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Jack Merriman

Content Marketing Manager

In this review, we’re putting two of our domestic-focused coffee grinders against each other in a head-to-head comparison. First up we have the Mahlkonig X54, a 54mm flat burr grinder currently going for £539 on our website, and secondly the Sanremo or Fiorenzato All Ground starting at £739 pounds.

We’re going to compare these two grinders in respect to five broad categories, including:

  1. Price
  2. Design and build quality.
  3. User Experience
  4. Workflow and speed
  5. Taste

…so that you can get an idea of which grinder might be best for you. If you want to learn more, we’ve covered both of these coffee grinders in their own dedicated reviews, which you can enjoy here: Reviewing the Mahlkonig X54 Home Coffee Grinder, A Roaster’s Review of the Sanremo Allground Grinder by Fiorenzato.

Price Comparison

The easiest point to get out of the way first is the price. So, as mentioned, the X54 is £539 whilst the Allground starts at £739 and goes up to £899 depending on the colour option. As we get further into the comparison you can start to decide for yourself which one offers the best value for money, but for the overall price, the win goes to the X54.


Design and Build Quality

Both grinders are made, for the most part, out of solid metals, so both feel solid and well built. But the Allground is significantly more heavy-duty feeling, weighing 9kg compared to 5.3kg.The differences in build quality to me are highlighted most clearly by the extra parts such as the on and off switches, the grind adjustment dials, and the hoppers. The adjustment dial on the Allground feels much nicer to turn and is much more easy to dial in, with the stepped numbers and clear markings as you look down on the grinder, versus the X54’s smaller dial on the right hand side. The Allground’s on and off button feels more premium and is a little easier to access on the right hand side rather than at the rear of the X54.

The hopper feels a little nicer on the X54 with the metal bean gate and the four pins that lock it into place on top of the grinder, whereas the Allground hopper isn’t locked into place at all and the bean gate is plastic. You can also remove the portafilter fork on the x54 which is great if you decide to mainly single dose or grind for filter coffee, whereas the fork can’t be removed on the Allground and instead comes with a ‘uniquely’ designed catch cup.

So there’s some really nice features and some quirks for both grinders but design and build feels very premium on both, though for me the win goes to the Allground based on how much heavier and sturdy the grinder itself feels, along with the slightly more premium buttons and dials.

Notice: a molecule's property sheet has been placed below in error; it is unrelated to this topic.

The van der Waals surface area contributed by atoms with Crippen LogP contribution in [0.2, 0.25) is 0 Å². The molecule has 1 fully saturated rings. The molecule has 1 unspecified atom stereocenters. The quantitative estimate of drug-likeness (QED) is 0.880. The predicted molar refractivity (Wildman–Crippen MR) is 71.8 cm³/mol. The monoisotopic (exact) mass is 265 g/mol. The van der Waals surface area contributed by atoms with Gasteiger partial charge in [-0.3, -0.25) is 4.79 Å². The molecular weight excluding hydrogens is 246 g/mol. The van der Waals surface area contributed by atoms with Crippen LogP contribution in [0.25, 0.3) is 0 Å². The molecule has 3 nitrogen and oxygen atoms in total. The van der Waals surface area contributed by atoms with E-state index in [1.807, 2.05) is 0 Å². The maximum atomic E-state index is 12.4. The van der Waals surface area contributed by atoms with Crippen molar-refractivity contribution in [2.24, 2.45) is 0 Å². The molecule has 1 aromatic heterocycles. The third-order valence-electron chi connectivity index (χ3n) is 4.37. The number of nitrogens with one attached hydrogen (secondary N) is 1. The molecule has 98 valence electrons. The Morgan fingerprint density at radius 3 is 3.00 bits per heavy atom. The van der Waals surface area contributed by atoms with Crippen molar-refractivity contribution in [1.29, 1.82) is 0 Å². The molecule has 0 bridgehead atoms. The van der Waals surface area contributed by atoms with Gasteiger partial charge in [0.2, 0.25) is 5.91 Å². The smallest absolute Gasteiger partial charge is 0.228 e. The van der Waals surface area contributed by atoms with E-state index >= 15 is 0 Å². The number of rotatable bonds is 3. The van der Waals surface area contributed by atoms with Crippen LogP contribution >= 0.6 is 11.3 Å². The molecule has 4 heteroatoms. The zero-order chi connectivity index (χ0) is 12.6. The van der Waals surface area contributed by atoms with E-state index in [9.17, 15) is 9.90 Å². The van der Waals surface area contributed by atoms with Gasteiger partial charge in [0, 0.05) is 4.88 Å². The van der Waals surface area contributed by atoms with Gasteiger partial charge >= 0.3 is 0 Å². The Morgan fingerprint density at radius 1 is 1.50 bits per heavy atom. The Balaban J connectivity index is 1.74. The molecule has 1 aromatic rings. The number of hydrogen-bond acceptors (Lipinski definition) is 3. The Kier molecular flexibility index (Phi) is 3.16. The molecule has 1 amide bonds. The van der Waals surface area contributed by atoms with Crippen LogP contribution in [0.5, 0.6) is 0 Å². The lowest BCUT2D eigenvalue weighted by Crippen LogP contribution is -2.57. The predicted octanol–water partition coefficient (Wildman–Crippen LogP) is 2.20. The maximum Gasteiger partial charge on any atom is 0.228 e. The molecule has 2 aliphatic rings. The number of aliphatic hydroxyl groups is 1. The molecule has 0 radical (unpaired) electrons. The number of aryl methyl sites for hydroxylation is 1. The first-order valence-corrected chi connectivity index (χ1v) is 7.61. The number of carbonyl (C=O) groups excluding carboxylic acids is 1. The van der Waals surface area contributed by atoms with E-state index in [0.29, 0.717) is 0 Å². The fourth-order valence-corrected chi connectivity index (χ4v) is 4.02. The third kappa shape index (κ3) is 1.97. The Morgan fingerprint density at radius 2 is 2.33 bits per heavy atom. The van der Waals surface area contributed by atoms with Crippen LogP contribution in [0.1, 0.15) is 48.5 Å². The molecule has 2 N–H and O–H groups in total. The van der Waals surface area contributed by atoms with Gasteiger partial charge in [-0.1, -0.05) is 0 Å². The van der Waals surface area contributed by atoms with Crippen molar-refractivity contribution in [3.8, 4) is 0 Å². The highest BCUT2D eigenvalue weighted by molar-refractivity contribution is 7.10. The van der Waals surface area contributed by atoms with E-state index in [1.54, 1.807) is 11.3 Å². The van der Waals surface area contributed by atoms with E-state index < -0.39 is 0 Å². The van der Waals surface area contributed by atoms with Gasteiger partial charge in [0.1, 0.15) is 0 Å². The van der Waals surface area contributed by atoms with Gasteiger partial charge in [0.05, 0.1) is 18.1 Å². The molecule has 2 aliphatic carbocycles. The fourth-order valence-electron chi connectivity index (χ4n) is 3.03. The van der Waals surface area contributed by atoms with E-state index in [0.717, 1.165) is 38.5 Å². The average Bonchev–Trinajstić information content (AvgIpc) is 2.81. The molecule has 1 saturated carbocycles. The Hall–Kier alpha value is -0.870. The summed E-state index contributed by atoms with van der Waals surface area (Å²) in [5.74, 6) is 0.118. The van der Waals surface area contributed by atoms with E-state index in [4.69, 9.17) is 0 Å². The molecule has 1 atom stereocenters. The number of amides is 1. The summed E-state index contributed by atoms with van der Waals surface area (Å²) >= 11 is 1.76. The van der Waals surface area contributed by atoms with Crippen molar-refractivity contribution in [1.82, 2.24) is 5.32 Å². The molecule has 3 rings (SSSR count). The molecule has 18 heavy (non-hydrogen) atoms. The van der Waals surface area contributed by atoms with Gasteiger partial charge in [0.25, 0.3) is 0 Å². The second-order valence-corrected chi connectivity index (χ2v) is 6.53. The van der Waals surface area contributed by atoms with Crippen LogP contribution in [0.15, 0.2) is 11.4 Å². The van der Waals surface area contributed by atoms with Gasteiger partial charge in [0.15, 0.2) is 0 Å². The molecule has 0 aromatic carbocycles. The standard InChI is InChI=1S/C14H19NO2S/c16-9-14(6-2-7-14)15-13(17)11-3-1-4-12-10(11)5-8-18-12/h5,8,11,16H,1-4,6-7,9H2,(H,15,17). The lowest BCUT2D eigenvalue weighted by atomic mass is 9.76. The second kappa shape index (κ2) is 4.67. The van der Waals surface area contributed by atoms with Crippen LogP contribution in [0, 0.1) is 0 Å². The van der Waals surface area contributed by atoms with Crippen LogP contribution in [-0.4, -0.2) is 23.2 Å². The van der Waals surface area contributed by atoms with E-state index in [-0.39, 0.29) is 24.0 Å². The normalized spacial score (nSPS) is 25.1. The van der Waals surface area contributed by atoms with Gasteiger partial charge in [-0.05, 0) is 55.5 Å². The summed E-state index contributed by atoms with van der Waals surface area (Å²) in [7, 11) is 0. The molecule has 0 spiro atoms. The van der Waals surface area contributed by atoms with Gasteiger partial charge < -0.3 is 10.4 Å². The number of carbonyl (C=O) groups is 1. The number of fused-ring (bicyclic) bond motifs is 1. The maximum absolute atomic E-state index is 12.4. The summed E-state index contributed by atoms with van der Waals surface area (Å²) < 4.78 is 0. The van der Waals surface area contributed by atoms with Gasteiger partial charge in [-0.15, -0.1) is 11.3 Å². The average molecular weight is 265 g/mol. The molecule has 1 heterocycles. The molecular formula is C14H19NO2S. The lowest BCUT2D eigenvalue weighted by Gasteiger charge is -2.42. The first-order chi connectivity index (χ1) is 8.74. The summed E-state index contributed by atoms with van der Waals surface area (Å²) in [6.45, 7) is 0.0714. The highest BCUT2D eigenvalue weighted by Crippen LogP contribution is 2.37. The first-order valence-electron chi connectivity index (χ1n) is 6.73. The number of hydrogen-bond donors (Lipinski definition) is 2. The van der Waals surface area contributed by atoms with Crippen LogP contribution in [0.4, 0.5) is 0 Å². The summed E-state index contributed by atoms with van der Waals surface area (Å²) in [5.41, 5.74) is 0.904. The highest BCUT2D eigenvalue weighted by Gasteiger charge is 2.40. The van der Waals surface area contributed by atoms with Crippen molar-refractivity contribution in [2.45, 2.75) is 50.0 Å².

Of course, how you feel about the design language really depends on your preferences, but more points go to the Allground here which is available in a wide range of colour options whereas the X54 comes in black, white or silver.

User Experience

User experience is quite different between these grinders, though they both offer time-based and on-demand grinding. The X54 has a very simple user interface with a basic screen, four dose settings and a manual start/stop button. You can switch between the doses and fine tune the time settings using the dial, and that’s essentially all there is to it aside from the on and off button on the back.

The Allground is quite different and offers a touch screen user interface which is bright and clear, with three different grinding modes depending on which section of the grinding range you are in either espresso, moka pot or filter.

Dialling in the grind size, to me, is a lot more intuitive on the Allground with an easy adjustment mechanism on the top of the grinder with clear and repeatable markings. The X54 is a little less fun to dial in with the smaller dial on the side. The number markings weren’t always accurate and repeatable: If you’re dialled in at a 5 for espresso, then you grind for some filter coffee and dial it back to 5 you might not get the same grind size results. It’s also a little difficult to dial finer when there is coffee inside the burr chamber which wasn’t as much of an issue on the Allground.

The X54 is stepless which is preferable for a lot of people who are into espresso, whereas the Allground has a stepped grind adjustment mechanism. That may be a dealbreaker for some but in our testing we found the steps between grind sizes where small enough to still let you properly fine tune your espresso and filter coffee, so this wasn’t an issue.